Within days of its release, it had risen to the No 1 spot in Apple’s app store in the US.


I’ll pay for half if you’ll pay for the other half

I’ll pay for half if you’ll pay for the other half


It was 30 years ago (30!) when the world was first introduced to the legendary Apple Macintosh, and 30 years ago the world saw the famous 1984 ad.

The story of that ad is the stuff of legend itself and many myths surround it,

I’ve used a variety of sources to tell what I hope is a (reasonably) true story of its creation. 




I’ll pay for half if you pay the other half

It may seem almost inconceivable now but one of the most famous ads of all time, the Apple Macintosh 1984 spot, very nearly didn’t run. 

The story of its route to the Advertising Hall of Fame begins in late 1982 with Apple’s advertising agency, Chiat/Day, working on a print campaign, not for the Macintosh but for its predecessor, the Apple II. The concept was intended to play off George Orwell’s totalitarian vision of the future. “Six months before we (even) knew about Mac, we had this new ad that read, “Why 1984 won’t be like 1984,” creative director, Lee Clow, remembers.

The ad never ran and that might have been the end of it had it not been for Steve Hayden, a copywriter, and Brent Thomas, an art director, who in the spring of 1983 were looking for some hook to make a bold statement about the new Macintosh. They remembered the ad and with considerable reworking they put together a storyboard of what would become the 1984 commercial. 

This original script described an athletic young woman, chased by helmeted storm troopers, bursting into a dark auditorium in which row upon row of identical workers sit watching an image of ‘Big Brother’ droning on and on. The heroine would smash the screen with a baseball bat (this was later to be changed to a sledgehammer for dramatic effect) and a refreshing burst of fresh air would pass over the workers as they “saw the light.”

Over the closing shot, a voiceover voice would say “On January 24th, Apple Computer will introduce Macintosh. And you’ll see why 1984 won’t be like 1984.” 

The storyboard was presented to Apple’s senior marketing team. John Sculley CEO at the time was a bit apprehensive, but Steve Jobs loved it. It was just the sort of radical idea he thought the Mac deserved, so Chiat/Day were given the go-ahead to shoot the commercial and purchase one and a half minutes of airtime during the upcoming Super Bowl.

As soon as the rough cut was ready, Chiat/Day presented it to Jobs and Sculley. Jobs loved the commercial and Sculley thought it was crazy enough that it just might work. In October, the commercial was shown at Apple’s annual sales conference and the response was overwhelmingly positive. 

In late December, marketing manager Mike Murray was tasked with showing the commercial tothe other members of Apple’s Board of Directors: A. C. “Mike” Markkula Jr., Dr. Henry E. Singleton, Arthur Rock, Peter O. Crisp, and Philip S. Schlein. 

When the lights came back on Murray and Sculley were in for a surprise. The entire board hated the ad – Markkula was staring in dumbfounded amazement and when he finally spoke it was to ask “Who wants to move to find a new agency?” Sculley recalls, “The others just looked at each other, dazed expressions on their faces…Most of them felt it was the worst commercial they had ever seen.”


 The Board wanted the ad killed and told Sculley he ought to sell back the airtime they had bought.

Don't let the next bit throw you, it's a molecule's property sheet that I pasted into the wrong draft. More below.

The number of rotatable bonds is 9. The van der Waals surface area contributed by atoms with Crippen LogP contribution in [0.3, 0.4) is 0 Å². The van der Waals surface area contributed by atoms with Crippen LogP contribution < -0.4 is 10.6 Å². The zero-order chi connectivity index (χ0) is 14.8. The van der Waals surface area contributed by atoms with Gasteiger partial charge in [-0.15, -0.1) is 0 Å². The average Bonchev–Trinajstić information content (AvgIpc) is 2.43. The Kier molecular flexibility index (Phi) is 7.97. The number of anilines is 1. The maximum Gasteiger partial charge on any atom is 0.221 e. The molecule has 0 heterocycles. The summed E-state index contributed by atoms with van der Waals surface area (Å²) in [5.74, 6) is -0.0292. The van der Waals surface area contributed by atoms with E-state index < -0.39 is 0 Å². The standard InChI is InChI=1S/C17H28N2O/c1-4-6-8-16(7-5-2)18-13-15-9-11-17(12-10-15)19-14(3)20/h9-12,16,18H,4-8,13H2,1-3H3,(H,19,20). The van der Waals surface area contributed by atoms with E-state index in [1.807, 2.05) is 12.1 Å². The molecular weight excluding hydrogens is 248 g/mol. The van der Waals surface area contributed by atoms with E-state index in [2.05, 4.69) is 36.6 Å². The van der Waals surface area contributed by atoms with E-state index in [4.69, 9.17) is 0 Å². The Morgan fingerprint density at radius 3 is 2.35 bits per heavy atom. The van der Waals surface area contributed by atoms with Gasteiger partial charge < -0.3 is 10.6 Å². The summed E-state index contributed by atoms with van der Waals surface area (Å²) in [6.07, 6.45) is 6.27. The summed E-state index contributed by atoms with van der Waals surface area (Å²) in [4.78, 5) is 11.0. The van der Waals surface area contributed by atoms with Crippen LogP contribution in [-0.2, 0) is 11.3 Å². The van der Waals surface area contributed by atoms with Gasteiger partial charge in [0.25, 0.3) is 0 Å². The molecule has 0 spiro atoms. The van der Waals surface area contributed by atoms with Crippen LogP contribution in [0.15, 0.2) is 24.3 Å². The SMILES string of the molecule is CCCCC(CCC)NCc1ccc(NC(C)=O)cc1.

Despite being so close to the date Chiat/Day managed to find a buyer for the 30-second slot immediately but that still left Apple with a 60-second slot for which it had paid $800,000. The backup plan, if they couldn’t find a buyer, was to run ‘Manuals’, a straightforward product-benefit ad.

Jobs however still believed in the ad and decided to seek the support of Steve Wozniak, even though Wozniak normally didn’t like to get involved in political issues. Looking back Wozniak recalled, “One evening I was over at the Macintosh group, which I was about to join, and Steve grabbed me and said ‘Hey, come over here and look at this.’ He pulled up a 3/4-inch VCR and played the ad. I was astounded. I thought it was the most incredible thing. 

Then he told me that the board decided not to show it. He didn’t say why. I was so shocked. Steve said we were going to run it during the Super Bowl. I asked how much it was going to cost, and he told me $800,000. I said, ‘Well, I’ll pay half of it if you will.’ I figured it was a problem with the company justifying the expenditure. I thought an ad that was so great a piece of science fiction should have its chance to be seen.”

Wozniak’s money wasn’t needed in the end; emboldened with this extra support the marketing team decided to go against the board’s recommendation and air the ad. So on January 22, 1984, the controversial commercial aired to an audience of 96 million early in the third quarter of Super Bowl XVIII. 

The ad was an immediate sensation and generated an estimated $5 million of extra free publicity. All three television networks and nearly 50 local stations aired stories about the spot, most replaying the ad. 

Apple fed the media frenzy by announcing that the commercial would never be aired again – which isn’t strictly true. However Chiat/Day had already paid the princely sum of $10 to run “1984” at 1:00 a.m. on December 15, 1983, on a small television station KMVT, thereby ensuring that the commercial would qualify for that year’s advertising awards.

In 1995, The Clio Awards added ‘1984’ to its Hall of Fame, and Advertising Age named it as No.1 on its list of 50 greatest commercials.